We get a lot of email here at FAOL. The whole range
of subjects and questions. For instance, "I can't get
the fly line through the eye of the fly!" "What does
it mean, attach the thread to the hook?" "I don't
understand fluorocarbon, is it worth it?" I don't
have all of the answers, but here is how it looks
at this point.
I did not want to ask a manufacturer to write something,
you can see what they claim in any ad. Most fly-fishers
are not scientists and feel unqualified to attest to
any features of it. That leaves me. I like it, use it
and plan on continuing to use it.
At first, when it came out, I was solidly against
fluorocarbon. The 'word on the street' was it
had a half-life of about forever. If any got tangled,
lost or thrown away, it would be there for the next
millennium. As time passed, I tried some for silver
salmon. It was a pretty good test as I have been
fishing them of the coast of Washington with the
same fly, (The Castwell's Marblehead to be exact)
for a number of years and knew about how many
hook-up's to expect.
All that was available then was tippet material. When
I switched to fluorocarbon I felt absolutely I got
more hits. Absolutely, more hits. Where I
fish there is not much for a salmon to get tangled
with as far as abrasion problems, I had no idea if
it was any better or worse as far as abrasion went.
Some wondered about knot strength, some confused it
with the braided lines. For me, the only failure I
had was on a streaking bonefish on Andros Island.
The knot from leader to tippet was a double surgeons
knot. It broke. Remember, this was from fluorocarbon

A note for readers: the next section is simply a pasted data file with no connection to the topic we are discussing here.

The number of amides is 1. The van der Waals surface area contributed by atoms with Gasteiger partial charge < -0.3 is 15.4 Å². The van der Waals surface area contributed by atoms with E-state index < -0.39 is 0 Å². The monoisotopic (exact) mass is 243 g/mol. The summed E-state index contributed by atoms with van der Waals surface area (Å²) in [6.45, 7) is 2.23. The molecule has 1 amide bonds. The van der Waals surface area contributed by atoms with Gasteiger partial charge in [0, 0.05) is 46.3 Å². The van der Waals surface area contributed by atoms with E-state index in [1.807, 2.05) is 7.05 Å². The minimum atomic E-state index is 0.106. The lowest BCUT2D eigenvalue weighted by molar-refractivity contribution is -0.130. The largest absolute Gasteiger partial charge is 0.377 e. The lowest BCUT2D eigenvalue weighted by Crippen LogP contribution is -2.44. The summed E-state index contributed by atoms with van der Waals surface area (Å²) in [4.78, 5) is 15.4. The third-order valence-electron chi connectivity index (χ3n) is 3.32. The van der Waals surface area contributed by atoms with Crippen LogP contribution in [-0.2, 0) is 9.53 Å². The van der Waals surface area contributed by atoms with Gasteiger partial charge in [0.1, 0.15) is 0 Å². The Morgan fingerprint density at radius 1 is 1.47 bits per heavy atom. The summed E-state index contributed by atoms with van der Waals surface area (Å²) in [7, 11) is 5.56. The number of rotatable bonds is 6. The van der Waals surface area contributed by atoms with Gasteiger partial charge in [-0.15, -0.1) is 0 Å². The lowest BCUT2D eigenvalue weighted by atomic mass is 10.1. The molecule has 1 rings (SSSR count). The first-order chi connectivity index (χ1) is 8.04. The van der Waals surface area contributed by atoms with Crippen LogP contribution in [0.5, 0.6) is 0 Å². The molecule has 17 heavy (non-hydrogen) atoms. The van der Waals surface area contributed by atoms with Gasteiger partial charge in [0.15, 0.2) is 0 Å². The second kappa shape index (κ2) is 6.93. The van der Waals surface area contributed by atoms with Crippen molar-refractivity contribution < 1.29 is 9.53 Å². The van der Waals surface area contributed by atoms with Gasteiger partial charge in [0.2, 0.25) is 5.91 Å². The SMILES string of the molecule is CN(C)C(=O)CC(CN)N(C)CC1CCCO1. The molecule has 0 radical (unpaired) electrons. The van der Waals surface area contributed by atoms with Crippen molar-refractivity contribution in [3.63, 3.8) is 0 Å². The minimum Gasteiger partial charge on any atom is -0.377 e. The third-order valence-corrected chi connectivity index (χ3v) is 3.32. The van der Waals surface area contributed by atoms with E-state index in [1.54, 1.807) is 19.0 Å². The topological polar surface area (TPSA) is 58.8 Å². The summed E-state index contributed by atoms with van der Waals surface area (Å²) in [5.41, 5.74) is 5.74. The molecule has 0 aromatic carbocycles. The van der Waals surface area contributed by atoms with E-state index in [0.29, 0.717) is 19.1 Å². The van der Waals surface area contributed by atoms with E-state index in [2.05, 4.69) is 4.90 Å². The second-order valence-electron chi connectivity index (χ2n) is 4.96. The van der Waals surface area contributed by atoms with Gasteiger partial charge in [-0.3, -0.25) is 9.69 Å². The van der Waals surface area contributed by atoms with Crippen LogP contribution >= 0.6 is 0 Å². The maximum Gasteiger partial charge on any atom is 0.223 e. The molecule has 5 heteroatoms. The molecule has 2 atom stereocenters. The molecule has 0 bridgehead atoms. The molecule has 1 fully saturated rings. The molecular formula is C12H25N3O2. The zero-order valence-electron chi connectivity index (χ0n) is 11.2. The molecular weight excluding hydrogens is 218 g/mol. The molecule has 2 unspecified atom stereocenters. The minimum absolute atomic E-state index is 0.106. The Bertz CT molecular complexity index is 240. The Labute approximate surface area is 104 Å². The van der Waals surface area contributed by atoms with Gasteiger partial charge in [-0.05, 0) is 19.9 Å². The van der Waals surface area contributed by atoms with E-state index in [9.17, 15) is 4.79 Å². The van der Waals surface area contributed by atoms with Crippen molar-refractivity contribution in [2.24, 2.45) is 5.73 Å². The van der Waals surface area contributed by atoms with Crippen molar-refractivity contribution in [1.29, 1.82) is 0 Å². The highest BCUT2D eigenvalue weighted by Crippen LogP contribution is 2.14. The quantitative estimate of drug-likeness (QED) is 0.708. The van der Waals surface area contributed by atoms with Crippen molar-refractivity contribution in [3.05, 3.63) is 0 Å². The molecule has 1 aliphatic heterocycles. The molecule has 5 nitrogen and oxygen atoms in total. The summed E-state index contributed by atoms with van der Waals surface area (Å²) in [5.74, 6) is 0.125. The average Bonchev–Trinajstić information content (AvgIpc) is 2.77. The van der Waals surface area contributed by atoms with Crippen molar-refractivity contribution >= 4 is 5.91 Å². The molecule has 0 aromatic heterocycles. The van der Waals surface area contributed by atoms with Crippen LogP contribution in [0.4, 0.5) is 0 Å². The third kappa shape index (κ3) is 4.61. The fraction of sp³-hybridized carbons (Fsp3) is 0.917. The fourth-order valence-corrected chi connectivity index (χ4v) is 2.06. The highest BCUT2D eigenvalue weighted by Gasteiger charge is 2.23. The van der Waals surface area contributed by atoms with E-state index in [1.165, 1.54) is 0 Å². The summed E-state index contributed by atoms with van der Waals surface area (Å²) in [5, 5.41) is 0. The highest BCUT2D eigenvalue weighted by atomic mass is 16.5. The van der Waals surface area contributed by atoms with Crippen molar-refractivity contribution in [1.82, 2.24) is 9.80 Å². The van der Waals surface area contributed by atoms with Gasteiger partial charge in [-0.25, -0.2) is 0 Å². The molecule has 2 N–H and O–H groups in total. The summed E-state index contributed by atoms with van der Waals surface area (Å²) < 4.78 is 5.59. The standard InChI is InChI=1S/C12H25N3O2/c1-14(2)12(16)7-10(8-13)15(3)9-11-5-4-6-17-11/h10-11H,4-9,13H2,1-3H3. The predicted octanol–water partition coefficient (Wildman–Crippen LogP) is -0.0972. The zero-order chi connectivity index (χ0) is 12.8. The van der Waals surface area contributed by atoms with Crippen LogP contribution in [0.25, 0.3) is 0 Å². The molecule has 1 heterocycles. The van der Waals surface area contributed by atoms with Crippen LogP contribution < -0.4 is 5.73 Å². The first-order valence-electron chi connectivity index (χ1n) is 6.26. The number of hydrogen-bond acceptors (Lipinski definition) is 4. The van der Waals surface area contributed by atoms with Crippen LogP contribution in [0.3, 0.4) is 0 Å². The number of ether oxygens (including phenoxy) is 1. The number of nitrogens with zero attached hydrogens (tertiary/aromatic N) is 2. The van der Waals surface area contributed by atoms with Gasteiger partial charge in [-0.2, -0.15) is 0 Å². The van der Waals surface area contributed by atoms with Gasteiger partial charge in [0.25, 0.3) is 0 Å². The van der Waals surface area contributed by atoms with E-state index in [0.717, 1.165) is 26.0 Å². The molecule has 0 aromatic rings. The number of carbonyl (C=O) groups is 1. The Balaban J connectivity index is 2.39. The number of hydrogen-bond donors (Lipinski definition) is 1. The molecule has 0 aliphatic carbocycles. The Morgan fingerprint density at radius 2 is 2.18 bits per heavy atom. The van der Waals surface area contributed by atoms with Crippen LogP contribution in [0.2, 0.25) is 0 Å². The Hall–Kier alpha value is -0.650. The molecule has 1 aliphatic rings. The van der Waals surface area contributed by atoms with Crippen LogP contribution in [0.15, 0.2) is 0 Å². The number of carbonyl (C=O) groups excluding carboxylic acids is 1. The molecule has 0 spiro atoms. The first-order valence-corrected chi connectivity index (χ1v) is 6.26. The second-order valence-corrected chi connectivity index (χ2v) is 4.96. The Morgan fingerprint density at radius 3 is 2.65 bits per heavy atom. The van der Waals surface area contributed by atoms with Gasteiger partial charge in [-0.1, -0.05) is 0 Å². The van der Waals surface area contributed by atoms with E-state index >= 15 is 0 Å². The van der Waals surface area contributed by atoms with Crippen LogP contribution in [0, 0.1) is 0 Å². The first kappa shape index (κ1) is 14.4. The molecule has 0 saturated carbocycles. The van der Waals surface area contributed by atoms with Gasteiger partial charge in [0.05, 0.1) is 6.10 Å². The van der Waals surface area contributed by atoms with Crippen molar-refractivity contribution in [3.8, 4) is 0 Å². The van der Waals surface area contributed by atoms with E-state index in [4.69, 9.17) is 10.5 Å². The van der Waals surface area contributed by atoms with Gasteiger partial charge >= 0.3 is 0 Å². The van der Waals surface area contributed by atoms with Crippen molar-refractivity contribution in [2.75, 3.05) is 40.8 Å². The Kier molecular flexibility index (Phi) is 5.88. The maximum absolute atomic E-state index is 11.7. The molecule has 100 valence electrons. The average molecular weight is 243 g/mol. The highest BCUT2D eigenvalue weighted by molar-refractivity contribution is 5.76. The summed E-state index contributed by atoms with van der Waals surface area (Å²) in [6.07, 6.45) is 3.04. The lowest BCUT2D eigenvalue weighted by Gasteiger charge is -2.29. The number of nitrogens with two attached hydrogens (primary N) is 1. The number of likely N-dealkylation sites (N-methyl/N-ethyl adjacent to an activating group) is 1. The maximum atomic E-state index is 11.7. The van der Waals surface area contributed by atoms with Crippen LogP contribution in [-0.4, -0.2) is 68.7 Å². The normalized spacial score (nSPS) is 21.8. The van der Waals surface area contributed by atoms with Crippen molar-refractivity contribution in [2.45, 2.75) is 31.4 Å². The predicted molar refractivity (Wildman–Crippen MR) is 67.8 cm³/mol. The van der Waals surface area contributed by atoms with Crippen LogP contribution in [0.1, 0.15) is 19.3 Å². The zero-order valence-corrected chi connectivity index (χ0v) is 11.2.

to a mono leader. I re-tied using a blood knot and
had no further problems. Does that say, or prove
anything. No. It is just what happened. I still
do use the blood knot now though. Is it better?
I have no idea, but just try to get me to switch.
Today you can buy a knotless, tapered, fluorocarbon
leader. Do I use them? You bet I do! A complaint
seems to be the high price. Nonsense. With all
I have invested in equipment and any value I place
on my fishing time, the few pennies difference
between a length of fluorocarbon and mono is ridiculous.
I figure ten bucks for thirty yards. That equals at
least thirty tippets, probably more. Divided into
ten bucks makes them cheap.
In the clear water of the Pacific ocean I have watched
my fly before I made my first cast. To me, the leader
is invisible, or nearly so. It seems to be that way
to the salmon too. It does sink much faster than mono
with the number two streamer I use and this is a good
thing for me. As far as bone fish, I have not seen
any shy from fluorocarbon, but then that is now a
subjective comment. I think I get more hook-ups
from bonefish when I use fluorocarbon too.
There are the small flies to contend with also, the
drys. Yes, I use it for my dry fly work. Does it work
better? I don't know. It works just as well and that
is good enough for me. I think it is stronger for it's
diameter and presents a fly well. What more can I
ask of it?
Some of the claims are that it: does not lose strength
when wet as does mono, is more abrasion resistant,
unaffected by ultraviolet light, is nearly invisible
in the water, is stronger for it's diameter and sinks
I do know this, it is not all made in the same factory
as some would have you believe, not even the same country.
It definitely is not all the same, the stuff can
be controlled in many ways. It can be made to many
standards, if you know what I mean. Some material
was once coated and sold as 'coated with fluorocarbon,'
not good. Look for even more improvements in strength.
One maker has one out now that is considerably stronger
than last years product. I am not here to try to tell
you which brand is which, just that it is good and you
should at least give it a try. Perhaps someday I will
do a product review or get a maker as a sponsor.
I probably have left out some things, but for now,
this is my view on the stuff. I hope I have not
aggravated some manufacturer by leaving out some
important information, but that's how it is.
My opinion, go for it. ~ JC